Otter Pr Reviews

Roles of Otter PR (Public Relations)

The terminology Otter PR “public relations” is discussed, various images come to minds of different people. Public relations practitioners who never have professional training in colleges. Public relations is a marketing tactic. In some countries where the concept of public relations is not well develop. The works of public relations are even seen as party planners or tour guides.

Otter PR (public relations) Reviews beginner, in my opinion, the process addressed by Jerry A. Hendrix is a helpful model, which indicates that the public relations process. A method for solving problems. It has four phases: research, objectives, programming, and evaluation.
The research phase, the public relations process involves identifying and learning the backgrounds of organizations, What problems need to be solved, and the target groups to be reached. In the phase of objectives, Otter PR (Public relations). Practitioners have to set the substantial outcomes to be achieve.

There are two key elements involved:

1) Impact objectives are the influences that organizations want to exert with target groups.

2) Output objectives are the components that public relations programs apply strategically. The phase of programming consists of the program being executed to achieve objectives.

A central theme and various forms of communication are included in public relations programs. Lastly, in the phase of evaluation.

Otter PR (public relations) practitioners have to refer back to the objectives that were set in the second phase and determine the effectiveness of public relations programs.

In the evaluation phase, Hendrix addressed an important concept of public relations: evaluation means an ongoing procedure to monitor and adjust public relations programs. The public relations process should be examined on a long-term basis. In order to understand the major publics important to organizations, public relations practitioners can not rely solely on the knowledge gathered in the research phase. Otherwise, the public relations program has to be executed to obtain mutual understanding. Afterwards, further problems or opportunities can be addressed.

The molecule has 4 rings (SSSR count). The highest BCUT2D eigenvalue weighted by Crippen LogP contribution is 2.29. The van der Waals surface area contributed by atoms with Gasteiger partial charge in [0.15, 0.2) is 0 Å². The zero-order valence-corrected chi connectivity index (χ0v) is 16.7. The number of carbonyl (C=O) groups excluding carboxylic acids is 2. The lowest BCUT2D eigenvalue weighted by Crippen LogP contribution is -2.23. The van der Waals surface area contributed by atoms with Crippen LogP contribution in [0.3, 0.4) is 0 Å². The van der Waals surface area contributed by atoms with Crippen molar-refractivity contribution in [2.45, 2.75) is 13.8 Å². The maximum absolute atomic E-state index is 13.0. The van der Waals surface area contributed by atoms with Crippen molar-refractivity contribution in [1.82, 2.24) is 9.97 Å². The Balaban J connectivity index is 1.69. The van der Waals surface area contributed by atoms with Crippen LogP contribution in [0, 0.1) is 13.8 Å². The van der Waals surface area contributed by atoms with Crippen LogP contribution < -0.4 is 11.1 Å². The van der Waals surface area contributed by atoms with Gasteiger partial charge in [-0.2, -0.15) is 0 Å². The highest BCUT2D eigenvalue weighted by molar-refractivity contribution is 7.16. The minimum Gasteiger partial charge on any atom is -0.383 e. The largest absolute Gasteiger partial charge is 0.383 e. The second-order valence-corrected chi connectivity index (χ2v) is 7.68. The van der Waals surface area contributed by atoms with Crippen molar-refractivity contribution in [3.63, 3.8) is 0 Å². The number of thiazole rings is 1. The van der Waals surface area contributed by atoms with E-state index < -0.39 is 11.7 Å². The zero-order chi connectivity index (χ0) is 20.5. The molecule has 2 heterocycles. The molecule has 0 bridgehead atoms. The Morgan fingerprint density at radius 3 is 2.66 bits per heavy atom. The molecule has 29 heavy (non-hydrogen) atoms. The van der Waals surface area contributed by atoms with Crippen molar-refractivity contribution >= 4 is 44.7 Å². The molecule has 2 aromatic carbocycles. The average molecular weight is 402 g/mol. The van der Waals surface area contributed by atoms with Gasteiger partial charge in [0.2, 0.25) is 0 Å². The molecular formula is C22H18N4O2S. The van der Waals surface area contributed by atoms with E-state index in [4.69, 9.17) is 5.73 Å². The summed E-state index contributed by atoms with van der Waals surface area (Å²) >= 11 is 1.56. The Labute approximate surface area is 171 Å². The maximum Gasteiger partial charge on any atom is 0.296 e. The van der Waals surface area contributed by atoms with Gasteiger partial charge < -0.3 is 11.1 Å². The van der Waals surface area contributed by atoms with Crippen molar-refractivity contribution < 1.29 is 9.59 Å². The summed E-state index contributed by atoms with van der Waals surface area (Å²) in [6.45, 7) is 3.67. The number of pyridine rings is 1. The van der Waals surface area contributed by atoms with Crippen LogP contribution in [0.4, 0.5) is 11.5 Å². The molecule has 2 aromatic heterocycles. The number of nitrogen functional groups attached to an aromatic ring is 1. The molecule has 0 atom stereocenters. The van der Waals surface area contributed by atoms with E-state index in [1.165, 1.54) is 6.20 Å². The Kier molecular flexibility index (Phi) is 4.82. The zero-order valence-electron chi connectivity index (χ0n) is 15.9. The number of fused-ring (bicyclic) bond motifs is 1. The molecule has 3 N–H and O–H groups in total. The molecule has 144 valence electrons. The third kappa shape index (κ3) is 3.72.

In my opinion, the ROPE process can be seen as a basic context of public relations. It explains technically the procedure by which public relations practitioners offer the consulting service. However, in my opinion, the core value of public relations lies in some organic elements in the relationship itself. As I was reading the theories in “Public Relations As Relationship Management” by John A. Ledingham and Stephen D. Brunig, I was wondering why we had to define the concept of relationships. In my previous knowledge about public relations, it seemed to be a technical process conveying messages to target audiences and gathering information of specific industries for clients. Nevertheless, reviewing the literature on the concept of organizational effectiveness made it clearer to me how theoretical frameworks work in practical public relations area (L.A. Grunig et al., 1992). Public relations makes organizations more effective by building relationships with strategic publics. The identification of strategic publics has to be completed in the research phase to determine which publics are influential to the organization, and make segmentation based on demographics or psychographic indicators.

In the Otter PR (public relations) process, it is difficult to achieve multi-objectives in a period of time. In my opinion, as the relationship is first initiated, the participants have to pursue a state of balance to maintain this relationship. According to the notion of control mutuality addressed by Stafford and Canary (1991), participants in the relationship have to come to an agreement about which of them should decide relational goals and behavioral routines. In all kinds of relationships, there are distribution and dynamics of power. According to the journal addressed by James E. Grunig and Yi-Hui Huang, power asymmetry exists in the following four circumstances. First, one party is completely powerless, and the absolute power of the other party may lead to great animosity in the relationship (Pruitt & Carnevale, 1993, p. 150). Second, the power difference is only slight and neither party possesses an outweighing advantage. Third, the power asymmetry is reasonably large, and a trustful third party in favor of the weaker party is needed to provide a balance of power distribution. Fourth, power asymmetry originates from the situation in which one party possesses more information or experiences than the other party does.